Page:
The town of Esposende is firmly off the international tourist trail and you will find barely a mention of it in any guide book. Despite this Esposende is well worth a visit if you are passing, which you may well be if you are visiting the medieval town of Barcelos or heading to the coast from Braga.
Situated alongside the final stretch of the Cávado River before it empties into the Atlantic Ocean, Esposende's heritage is one of fishing but the areas history goes back far beyond this. Within a few kilometres of the town are a number of well preserved and fascinating archeological sites, many of which date back to the Bronze Age. Many of these are centred around the nearby parish of Vila Chã and the most impressive is probably the fortified village of Castro de São Lourenço.
Castro de São Lourenço dates back to the 4th century BC although it was occupied at various times up until medieval times. The site was part of a series of hill forts which controlled the region’s coastal shipping route from their vantage point high above the Cávado River. Today the village is set amongst the pine forests on the hillside of São Lourenço. It consists of some well-preserved granite houses and the remains of the three defensive ramparts that had to be repaired after quarrying operation in the 1980s damaged them.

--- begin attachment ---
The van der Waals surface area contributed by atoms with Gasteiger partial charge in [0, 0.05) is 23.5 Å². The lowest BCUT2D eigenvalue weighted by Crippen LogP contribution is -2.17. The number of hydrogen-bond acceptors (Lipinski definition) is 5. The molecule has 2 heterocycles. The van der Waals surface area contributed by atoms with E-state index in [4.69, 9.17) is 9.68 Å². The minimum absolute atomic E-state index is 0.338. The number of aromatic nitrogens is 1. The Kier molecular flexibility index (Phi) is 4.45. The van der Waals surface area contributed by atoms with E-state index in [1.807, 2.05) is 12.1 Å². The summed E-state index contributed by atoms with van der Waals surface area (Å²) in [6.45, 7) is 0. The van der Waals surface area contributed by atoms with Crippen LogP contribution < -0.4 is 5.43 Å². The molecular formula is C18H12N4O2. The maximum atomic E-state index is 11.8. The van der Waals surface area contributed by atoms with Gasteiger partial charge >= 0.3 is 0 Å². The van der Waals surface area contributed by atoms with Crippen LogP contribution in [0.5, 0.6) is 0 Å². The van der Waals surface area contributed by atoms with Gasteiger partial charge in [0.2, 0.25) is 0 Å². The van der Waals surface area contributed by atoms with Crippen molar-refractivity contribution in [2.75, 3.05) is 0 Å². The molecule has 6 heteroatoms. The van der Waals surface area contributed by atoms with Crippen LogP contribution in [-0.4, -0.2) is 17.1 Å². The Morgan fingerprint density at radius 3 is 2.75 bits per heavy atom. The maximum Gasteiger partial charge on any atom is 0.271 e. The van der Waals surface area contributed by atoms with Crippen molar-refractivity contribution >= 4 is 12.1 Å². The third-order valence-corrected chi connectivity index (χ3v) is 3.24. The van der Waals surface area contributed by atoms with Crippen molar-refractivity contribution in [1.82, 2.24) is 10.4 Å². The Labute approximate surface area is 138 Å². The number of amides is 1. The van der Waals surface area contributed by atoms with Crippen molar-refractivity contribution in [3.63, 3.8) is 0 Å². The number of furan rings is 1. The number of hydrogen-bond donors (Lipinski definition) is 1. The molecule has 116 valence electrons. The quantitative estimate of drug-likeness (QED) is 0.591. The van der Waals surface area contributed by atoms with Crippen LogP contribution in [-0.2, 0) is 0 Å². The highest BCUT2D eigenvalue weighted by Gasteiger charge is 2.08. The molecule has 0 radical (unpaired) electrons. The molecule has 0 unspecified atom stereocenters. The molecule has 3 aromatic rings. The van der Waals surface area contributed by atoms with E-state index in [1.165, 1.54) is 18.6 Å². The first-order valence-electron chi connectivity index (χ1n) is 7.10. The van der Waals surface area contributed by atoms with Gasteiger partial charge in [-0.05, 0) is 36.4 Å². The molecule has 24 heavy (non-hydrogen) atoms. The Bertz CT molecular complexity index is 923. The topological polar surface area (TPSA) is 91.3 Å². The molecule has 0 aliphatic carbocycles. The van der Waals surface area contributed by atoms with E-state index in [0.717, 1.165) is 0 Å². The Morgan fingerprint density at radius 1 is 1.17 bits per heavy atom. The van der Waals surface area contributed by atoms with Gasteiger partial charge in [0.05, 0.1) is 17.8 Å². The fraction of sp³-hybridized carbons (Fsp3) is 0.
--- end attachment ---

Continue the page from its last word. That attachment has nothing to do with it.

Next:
Other sites of archaeological interest in the area include several dolmen type burial chambers, standing stones and the medieval Cemetery of Barreiras in nearby Fão.
The town of Esposende itself is pleasantly provincial in appearance and has some attractive squares. Along the riverside runs a wide palm-lined boulevard where you will find Esposende's leisure centre, a couple of marinas and the Maritime Museum. Keep heading along the promenade here towards the northern edge of town and you will reach Esposende's excellent beach. The broad stretch of sand here is located right on the mouth of the Cávado and is known for its quality surf. Backed by low dunes the beach is overlooked by the 17th century Forte de São João Baptista and the red metal tower of Esposende lighthouse.
On the other side of the river mouth from the town beach is an even more fantastic beach. Set along the long spit of land that forms the seaward bank of the Cávado is the Praia de Ofir. This 3km stretch of unspoilt sand backed by dunes is part of the Litoral de Esposende Protected Landscape and the further north you head, towards the end of the spit, the wilder it gets. Despite being barely a rock on the whole beach there is a curious rock formation just offshore which is exposed at low tide, the Cavalos de Fão (Horses of Fão).Over the dunes, on the river side of the beach are extensive tidal marshes which are a haven for wildlife.